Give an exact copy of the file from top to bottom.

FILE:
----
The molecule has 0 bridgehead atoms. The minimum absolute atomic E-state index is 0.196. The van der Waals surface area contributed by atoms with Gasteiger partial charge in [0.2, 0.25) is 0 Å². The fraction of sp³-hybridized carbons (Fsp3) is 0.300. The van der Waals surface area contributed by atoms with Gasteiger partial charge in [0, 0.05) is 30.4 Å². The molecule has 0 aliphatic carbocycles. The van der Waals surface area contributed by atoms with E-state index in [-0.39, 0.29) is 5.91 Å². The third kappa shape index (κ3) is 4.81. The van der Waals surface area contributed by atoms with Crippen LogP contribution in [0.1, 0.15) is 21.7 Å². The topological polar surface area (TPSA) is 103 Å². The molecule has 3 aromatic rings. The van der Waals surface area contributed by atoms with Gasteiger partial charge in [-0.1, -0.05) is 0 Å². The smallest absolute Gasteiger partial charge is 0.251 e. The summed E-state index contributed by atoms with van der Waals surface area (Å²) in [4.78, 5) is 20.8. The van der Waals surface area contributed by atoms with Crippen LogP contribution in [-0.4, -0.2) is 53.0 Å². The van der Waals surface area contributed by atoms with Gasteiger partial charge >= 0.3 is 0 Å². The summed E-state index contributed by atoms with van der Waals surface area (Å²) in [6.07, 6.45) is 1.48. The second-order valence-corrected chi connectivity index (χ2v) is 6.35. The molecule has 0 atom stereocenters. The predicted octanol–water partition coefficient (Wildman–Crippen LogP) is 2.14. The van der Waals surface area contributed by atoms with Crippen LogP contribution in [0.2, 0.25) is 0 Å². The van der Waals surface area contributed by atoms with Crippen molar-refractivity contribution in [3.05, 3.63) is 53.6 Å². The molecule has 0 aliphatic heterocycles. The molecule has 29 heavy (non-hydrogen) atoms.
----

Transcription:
The molecule has 0 bridgehead atoms. The minimum absolute atomic E-state index is 0.196. The van der Waals surface area contributed by atoms with Gasteiger partial charge in [0.2, 0.25) is 0 Å². The fraction of sp³-hybridized carbons (Fsp3) is 0.300. The van der Waals surface area contributed by atoms with Gasteiger partial charge in [0, 0.05) is 30.4 Å². The molecule has 0 aliphatic carbocycles. The van der Waals surface area contributed by atoms with E-state index in [-0.39, 0.29) is 5.91 Å². The third kappa shape index (κ3) is 4.81. The van der Waals surface area contributed by atoms with Crippen LogP contribution in [0.1, 0.15) is 21.7 Å². The topological polar surface area (TPSA) is 103 Å². The molecule has 3 aromatic rings. The van der Waals surface area contributed by atoms with Gasteiger partial charge in [-0.1, -0.05) is 0 Å². The smallest absolute Gasteiger partial charge is 0.251 e. The summed E-state index contributed by atoms with van der Waals surface area (Å²) in [4.78, 5) is 20.8. The van der Waals surface area contributed by atoms with Crippen LogP contribution in [-0.4, -0.2) is 53.0 Å². The van der Waals surface area contributed by atoms with Gasteiger partial charge >= 0.3 is 0 Å². The summed E-state index contributed by atoms with van der Waals surface area (Å²) in [6.07, 6.45) is 1.48. The second-order valence-corrected chi connectivity index (χ2v) is 6.35. The molecule has 0 atom stereocenters. The predicted octanol–water partition coefficient (Wildman–Crippen LogP) is 2.14. The van der Waals surface area contributed by atoms with Crippen LogP contribution in [0.2, 0.25) is 0 Å². The van der Waals surface area contributed by atoms with Crippen molar-refractivity contribution in [3.05, 3.63) is 53.6 Å². The molecule has 0 aliphatic heterocycles. The molecule has 29 heavy (non-hydrogen) atoms.